Looking through a successful Division II program’s roster you will often find several players who have transferred from Division I schools for personal reasons, location reasons, or more playing time. These players may be very close in ability to those playing for the D-1 program. For some it may be a case of them simply giving up their dream of playing professionally and no longer wishing to devote the time in a major program. Going back to our reasons for playing college sports, they drop from category #1 to say, #2, #3, or #4. These players offer high quality performance to the D-2 fan while fulfilling their personal need for financial aid toward a college degree. A last source of recruits for the D-2 coach is the Junior Colleges. Just as was the case with the D-1 transfers he will look for players who have given up on their D-1 and /or professional dreams. A player who is having difficulty getting noticed shouldn’t overlook this avenue to a four year college sport career. Adding them to the mix of other transfers and high school recruits provides a reasonably high level of play in many D-2 programs.

There is a stigma attached to Division II athletics, that being that they are inherently inferior to Div-I. While this may be true in the general case it is not always true. Many Division II schools compete against and even beat Division I schools. In fact some Div-1 schools avoid playing their D-2 counterparts to avoid the possibility of an embarrassing upset. Several years ago we happened to witness a basketball game between a mid-major and their cross town rival. The game was going bad for the D-1 school until they threw in a 30 foot desperation shot to win in the last seconds. The D-2 school had clearly outplayed their opponent and the D-1 coach said so after the game. Sure the D-2 team finished the season ranked in the top 10 nationally. However, the D-1 school also ended up winning their conference and tournament titles and playing in the Big Dance. There they upset one of the major basketball power-houses before bowing out. They were clearly not a patsy. But at least that year, the difference between them and the D-2 school was very little.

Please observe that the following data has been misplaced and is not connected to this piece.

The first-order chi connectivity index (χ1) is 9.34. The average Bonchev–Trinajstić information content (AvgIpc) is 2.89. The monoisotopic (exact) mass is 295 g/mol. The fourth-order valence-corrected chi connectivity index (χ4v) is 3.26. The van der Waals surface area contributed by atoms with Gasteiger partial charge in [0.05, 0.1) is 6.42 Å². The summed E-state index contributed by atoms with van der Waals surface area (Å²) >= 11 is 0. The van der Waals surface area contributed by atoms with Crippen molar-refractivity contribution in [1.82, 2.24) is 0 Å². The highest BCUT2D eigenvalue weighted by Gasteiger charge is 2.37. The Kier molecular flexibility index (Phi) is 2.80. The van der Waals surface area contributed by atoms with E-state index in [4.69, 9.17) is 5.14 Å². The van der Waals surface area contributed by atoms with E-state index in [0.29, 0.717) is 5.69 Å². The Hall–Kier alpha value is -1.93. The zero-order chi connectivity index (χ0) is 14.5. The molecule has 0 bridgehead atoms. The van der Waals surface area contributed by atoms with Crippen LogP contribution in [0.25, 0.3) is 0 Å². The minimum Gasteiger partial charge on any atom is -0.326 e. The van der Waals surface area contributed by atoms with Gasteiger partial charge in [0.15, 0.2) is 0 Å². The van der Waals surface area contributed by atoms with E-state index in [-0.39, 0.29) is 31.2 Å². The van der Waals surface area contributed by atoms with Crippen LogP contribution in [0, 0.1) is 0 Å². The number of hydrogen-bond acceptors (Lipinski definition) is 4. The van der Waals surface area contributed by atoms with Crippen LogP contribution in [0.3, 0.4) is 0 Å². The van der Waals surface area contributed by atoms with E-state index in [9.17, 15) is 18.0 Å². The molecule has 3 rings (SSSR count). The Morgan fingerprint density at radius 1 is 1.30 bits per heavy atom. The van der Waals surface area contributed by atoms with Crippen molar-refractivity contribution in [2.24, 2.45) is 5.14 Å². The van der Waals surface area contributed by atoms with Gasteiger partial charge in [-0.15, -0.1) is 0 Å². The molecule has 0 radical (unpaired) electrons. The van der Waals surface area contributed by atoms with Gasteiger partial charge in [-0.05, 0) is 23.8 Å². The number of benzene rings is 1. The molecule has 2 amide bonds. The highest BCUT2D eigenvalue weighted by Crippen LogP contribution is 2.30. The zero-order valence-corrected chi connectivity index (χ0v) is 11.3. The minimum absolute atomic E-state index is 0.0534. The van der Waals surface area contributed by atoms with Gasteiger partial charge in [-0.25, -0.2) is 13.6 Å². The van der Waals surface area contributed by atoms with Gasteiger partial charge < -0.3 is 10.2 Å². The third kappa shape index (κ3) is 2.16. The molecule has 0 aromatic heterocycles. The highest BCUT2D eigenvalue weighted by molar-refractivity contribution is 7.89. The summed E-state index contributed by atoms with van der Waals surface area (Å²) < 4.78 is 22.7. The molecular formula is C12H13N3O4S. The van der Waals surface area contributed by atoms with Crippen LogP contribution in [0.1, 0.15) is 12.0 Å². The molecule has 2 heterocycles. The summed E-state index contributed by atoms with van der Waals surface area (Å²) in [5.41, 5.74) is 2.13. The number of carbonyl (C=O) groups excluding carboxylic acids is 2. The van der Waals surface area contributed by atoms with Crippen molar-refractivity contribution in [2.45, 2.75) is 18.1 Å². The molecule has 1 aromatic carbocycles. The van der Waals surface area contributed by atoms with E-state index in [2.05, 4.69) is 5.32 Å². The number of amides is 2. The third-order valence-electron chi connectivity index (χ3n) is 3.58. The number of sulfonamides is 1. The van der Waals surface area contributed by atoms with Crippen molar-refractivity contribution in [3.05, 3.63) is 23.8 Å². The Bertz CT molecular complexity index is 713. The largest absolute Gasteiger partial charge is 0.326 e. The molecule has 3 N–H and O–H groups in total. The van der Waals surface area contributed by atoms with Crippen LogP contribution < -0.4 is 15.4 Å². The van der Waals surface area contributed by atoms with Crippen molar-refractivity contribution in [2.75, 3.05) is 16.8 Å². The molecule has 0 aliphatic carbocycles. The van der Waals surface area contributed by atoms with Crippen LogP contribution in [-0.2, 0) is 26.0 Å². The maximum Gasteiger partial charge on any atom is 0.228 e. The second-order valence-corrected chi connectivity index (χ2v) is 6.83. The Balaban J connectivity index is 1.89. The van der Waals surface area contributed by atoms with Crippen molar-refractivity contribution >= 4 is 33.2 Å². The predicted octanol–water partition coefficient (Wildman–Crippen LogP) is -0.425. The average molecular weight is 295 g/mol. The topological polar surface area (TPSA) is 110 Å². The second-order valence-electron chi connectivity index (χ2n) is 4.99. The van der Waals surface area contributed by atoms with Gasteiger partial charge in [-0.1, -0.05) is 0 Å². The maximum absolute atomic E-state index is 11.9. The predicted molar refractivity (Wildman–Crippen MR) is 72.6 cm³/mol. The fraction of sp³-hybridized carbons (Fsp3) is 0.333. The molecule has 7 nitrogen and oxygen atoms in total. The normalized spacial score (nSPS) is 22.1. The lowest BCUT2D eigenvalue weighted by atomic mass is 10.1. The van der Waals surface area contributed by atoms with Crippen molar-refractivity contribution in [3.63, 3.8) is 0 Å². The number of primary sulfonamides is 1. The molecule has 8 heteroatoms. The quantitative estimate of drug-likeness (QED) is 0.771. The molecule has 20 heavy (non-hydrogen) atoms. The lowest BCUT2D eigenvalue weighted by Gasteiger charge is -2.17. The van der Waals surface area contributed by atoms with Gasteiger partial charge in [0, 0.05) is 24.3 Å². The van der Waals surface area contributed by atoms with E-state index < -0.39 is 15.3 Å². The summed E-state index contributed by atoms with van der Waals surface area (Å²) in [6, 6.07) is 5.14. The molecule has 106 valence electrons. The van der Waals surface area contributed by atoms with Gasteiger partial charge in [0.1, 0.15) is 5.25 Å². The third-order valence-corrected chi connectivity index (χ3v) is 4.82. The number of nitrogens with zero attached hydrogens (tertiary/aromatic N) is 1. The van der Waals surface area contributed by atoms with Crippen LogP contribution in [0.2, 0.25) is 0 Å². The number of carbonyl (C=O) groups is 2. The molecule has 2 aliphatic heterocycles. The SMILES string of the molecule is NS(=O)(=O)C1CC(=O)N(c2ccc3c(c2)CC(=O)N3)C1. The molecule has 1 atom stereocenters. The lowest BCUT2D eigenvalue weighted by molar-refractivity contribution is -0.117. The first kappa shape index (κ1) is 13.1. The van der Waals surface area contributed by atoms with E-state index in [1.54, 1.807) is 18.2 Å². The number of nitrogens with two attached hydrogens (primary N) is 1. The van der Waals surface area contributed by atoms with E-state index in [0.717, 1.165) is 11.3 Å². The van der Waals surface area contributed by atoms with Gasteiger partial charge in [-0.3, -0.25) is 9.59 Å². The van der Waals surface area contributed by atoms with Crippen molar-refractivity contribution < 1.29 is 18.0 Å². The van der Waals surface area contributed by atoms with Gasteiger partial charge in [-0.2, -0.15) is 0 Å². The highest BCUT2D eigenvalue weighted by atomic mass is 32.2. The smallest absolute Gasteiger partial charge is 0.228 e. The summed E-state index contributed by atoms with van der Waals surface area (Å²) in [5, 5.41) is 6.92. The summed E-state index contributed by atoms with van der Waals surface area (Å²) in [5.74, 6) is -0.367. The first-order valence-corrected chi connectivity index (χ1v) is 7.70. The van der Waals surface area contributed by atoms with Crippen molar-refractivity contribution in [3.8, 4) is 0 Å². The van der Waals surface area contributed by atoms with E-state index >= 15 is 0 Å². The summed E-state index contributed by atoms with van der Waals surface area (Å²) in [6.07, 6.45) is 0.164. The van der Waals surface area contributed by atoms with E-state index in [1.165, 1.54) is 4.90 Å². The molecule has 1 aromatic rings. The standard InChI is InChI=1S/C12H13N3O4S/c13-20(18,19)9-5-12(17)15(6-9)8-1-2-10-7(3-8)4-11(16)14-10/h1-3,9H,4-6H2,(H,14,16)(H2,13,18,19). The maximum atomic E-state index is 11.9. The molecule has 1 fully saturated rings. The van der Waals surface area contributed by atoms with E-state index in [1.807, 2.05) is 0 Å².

The bottom line is that Division 2 offers an excellent path to achieving that college degree so long as you are not intent on pursing a career in professional sports. [In fact, a few professional players do come out of D-2 programs including some very fine ones – Ben Wallace and Charles Oakley come quickly to mind.] And while most of the D-2 universities are not as well known as their D-1 brothers, it some cases it is simply because they do field impressive sports teams that the uninformed public views them as “inferior universities. In fact, in our home state the third ranked school in the state is a NCAA D-2 school even though there are 7 NCAA D-1 schools that could have grabbed the top spots (if the NCAA category had anything to do with quality of education). In terms of an education this is clearly a reasonable option. If you are looking for a list of NCAA Division II Schools and their coaches contact info, including email addresses, visit Virtual Athletic Director

More D-II facts from the NCAA Website [http://www1.ncaa.org/membership/governance/division_II/fact_sheet_d2.html]